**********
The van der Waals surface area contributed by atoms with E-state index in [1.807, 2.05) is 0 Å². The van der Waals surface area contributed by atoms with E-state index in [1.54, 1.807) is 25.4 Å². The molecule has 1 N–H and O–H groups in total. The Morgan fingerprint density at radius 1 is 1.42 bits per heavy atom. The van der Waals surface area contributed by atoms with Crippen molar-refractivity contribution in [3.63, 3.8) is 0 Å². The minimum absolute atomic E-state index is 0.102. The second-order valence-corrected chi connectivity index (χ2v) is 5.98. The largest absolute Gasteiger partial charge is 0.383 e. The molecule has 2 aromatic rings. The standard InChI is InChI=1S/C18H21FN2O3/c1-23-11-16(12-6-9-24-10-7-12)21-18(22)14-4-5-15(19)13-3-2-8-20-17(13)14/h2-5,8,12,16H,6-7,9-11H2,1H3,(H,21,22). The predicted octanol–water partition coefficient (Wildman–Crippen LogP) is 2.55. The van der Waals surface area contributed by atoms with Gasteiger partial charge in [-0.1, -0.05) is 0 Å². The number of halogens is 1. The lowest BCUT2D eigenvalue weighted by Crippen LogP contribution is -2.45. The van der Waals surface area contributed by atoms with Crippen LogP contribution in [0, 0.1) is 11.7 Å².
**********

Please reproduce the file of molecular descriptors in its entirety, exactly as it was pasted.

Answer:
The van der Waals surface area contributed by atoms with E-state index in [1.807, 2.05) is 0 Å². The van der Waals surface area contributed by atoms with E-state index in [1.54, 1.807) is 25.4 Å². The molecule has 1 N–H and O–H groups in total. The Morgan fingerprint density at radius 1 is 1.42 bits per heavy atom. The van der Waals surface area contributed by atoms with Crippen molar-refractivity contribution in [3.63, 3.8) is 0 Å². The minimum absolute atomic E-state index is 0.102. The second-order valence-corrected chi connectivity index (χ2v) is 5.98. The largest absolute Gasteiger partial charge is 0.383 e. The molecule has 2 aromatic rings. The standard InChI is InChI=1S/C18H21FN2O3/c1-23-11-16(12-6-9-24-10-7-12)21-18(22)14-4-5-15(19)13-3-2-8-20-17(13)14/h2-5,8,12,16H,6-7,9-11H2,1H3,(H,21,22). The predicted octanol–water partition coefficient (Wildman–Crippen LogP) is 2.55. The van der Waals surface area contributed by atoms with Gasteiger partial charge in [-0.1, -0.05) is 0 Å². The number of halogens is 1. The lowest BCUT2D eigenvalue weighted by Crippen LogP contribution is -2.45. The van der Waals surface area contributed by atoms with Crippen LogP contribution in [0, 0.1) is 11.7 Å².